The film will be the first featured in the retrospective, said Big Sky Programming Director Joanne Feinberg, adding many of the themes feel even more relevant now than in 1971 when it was released.

“It’s in black and white and it’s definitely a film from 1971, but it’s timeless, it is a classic,” Feinberg said.

Looking back, Reichert said she would have hoped we’d be farther along in terms of feminism and women’s equality.

“One of the things we see in that film … they were already fighting sexual harassment. And now we’re fighting it again in the last few years,” she said.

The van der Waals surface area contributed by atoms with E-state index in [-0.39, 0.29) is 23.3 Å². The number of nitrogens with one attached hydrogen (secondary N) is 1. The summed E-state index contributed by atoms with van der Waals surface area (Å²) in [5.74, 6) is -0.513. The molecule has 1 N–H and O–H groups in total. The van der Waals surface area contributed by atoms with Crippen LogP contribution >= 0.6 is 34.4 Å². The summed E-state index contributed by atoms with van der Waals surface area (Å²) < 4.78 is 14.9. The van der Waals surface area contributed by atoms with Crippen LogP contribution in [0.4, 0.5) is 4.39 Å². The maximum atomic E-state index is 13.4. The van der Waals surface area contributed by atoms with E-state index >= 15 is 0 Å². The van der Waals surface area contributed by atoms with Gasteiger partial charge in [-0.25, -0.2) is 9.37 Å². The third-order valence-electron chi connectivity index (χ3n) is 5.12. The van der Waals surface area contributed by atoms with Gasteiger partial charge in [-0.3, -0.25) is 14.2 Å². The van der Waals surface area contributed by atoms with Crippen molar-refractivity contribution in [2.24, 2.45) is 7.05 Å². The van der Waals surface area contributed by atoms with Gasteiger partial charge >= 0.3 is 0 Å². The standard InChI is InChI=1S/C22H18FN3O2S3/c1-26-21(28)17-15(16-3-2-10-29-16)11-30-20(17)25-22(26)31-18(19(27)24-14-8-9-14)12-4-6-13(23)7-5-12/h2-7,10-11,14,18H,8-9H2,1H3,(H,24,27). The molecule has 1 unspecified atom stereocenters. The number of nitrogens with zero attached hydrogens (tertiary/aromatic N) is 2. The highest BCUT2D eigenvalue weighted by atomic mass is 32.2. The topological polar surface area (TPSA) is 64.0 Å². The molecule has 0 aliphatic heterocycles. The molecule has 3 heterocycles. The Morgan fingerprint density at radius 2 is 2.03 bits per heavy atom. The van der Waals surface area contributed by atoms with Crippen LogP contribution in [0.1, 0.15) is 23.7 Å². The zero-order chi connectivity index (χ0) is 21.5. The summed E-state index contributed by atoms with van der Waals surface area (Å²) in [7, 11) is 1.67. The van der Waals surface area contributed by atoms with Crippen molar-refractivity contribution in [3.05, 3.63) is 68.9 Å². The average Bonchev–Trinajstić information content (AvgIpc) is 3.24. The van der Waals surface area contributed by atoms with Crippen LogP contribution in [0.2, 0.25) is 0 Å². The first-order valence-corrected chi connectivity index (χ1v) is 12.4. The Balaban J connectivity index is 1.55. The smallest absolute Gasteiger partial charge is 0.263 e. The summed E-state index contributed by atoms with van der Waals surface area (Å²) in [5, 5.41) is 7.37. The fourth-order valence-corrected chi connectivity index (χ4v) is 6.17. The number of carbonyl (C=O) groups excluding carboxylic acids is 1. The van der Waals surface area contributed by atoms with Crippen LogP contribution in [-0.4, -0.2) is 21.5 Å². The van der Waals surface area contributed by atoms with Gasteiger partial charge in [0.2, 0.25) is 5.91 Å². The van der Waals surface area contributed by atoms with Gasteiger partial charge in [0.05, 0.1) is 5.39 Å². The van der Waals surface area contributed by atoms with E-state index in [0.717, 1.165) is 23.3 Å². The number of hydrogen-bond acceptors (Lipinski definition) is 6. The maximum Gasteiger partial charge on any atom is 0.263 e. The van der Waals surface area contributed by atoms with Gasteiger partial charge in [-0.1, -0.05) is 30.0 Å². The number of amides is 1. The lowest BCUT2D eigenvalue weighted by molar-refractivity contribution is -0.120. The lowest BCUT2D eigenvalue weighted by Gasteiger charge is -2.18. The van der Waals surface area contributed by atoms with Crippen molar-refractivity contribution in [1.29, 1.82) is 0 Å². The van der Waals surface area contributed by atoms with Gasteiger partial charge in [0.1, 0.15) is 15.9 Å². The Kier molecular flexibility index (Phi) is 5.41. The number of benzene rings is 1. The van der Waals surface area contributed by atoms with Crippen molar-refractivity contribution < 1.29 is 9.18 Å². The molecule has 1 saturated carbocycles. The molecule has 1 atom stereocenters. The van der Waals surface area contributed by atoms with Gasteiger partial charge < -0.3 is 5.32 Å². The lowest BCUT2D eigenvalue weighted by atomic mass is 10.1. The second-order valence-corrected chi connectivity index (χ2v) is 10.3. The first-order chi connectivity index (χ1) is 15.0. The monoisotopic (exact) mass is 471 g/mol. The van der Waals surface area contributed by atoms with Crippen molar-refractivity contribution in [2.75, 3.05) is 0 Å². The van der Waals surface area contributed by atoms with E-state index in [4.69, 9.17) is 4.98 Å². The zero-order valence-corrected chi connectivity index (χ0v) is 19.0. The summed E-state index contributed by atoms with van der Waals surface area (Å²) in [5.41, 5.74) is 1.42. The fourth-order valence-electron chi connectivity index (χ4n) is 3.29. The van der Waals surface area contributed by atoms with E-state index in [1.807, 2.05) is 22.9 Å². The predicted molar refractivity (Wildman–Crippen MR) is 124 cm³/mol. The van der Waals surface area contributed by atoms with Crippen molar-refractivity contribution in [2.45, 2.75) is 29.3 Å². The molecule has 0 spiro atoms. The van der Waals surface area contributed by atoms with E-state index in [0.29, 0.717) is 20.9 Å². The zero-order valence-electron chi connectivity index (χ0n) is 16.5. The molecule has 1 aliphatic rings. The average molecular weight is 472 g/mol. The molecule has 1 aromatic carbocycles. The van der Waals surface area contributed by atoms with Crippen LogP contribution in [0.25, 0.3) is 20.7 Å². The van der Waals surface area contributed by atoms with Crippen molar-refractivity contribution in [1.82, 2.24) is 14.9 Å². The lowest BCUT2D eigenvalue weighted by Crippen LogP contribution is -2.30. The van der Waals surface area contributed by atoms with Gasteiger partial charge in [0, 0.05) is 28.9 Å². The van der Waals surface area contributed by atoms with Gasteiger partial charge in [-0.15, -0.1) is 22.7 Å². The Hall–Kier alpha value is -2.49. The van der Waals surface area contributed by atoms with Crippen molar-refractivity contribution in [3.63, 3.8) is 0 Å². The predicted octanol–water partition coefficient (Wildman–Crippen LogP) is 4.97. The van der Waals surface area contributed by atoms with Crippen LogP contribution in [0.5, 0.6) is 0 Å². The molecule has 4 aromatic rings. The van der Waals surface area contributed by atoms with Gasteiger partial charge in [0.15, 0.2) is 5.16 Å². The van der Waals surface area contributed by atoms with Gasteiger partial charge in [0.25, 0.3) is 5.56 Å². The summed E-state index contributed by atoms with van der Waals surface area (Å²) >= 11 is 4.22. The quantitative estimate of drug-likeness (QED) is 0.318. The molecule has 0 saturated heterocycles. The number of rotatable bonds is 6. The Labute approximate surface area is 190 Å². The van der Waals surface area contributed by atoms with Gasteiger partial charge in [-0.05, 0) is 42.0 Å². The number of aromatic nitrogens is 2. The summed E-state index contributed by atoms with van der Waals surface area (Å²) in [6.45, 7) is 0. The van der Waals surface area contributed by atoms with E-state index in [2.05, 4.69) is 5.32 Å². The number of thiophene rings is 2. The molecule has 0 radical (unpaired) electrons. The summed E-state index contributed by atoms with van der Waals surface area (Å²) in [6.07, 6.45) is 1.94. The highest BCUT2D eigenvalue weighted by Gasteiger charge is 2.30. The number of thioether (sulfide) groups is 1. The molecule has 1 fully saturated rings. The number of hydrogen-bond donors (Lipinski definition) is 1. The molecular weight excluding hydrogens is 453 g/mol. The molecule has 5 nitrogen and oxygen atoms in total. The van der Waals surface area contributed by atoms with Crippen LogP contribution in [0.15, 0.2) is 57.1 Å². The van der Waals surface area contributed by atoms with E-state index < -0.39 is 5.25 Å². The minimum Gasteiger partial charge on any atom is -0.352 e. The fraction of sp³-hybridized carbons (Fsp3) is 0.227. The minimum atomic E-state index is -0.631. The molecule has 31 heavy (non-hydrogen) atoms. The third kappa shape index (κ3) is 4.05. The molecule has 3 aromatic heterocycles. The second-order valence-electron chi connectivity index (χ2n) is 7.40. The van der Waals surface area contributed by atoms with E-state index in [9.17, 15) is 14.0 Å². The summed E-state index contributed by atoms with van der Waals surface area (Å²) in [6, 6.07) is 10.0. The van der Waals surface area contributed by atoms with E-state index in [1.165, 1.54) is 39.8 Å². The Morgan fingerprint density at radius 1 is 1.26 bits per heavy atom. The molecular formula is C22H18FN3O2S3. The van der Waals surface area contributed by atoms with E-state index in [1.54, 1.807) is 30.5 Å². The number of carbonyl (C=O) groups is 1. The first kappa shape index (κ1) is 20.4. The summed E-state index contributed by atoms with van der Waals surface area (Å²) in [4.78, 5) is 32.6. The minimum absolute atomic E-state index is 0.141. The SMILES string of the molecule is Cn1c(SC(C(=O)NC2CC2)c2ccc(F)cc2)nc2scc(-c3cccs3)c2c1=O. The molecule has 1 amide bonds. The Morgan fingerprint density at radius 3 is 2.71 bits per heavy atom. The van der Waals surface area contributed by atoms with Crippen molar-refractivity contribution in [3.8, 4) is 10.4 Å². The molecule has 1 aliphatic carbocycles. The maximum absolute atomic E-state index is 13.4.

But she did point out some of the themes have changed, referencing a scene where a school guidance counselor says the father’s role is not to play with the children.

“Some of that has happened, but gosh, we’ve also slid back,” she said.

The film was selected for the National Film Registry by the Library of Congress.

'A Lion in the House'

The duo’s first documentary together, “A Lion in the House,” follows the stories of five children and their families as they battle pediatric cancer. The nearly four-hour film is predictably painful to watch, but paints the full picture of the toll treatment can take both physically and mentally, as well as the stresses families go through when making medical decisions.

The duo said it’s the most difficult film they’ve made, but also the one they’re most proud of.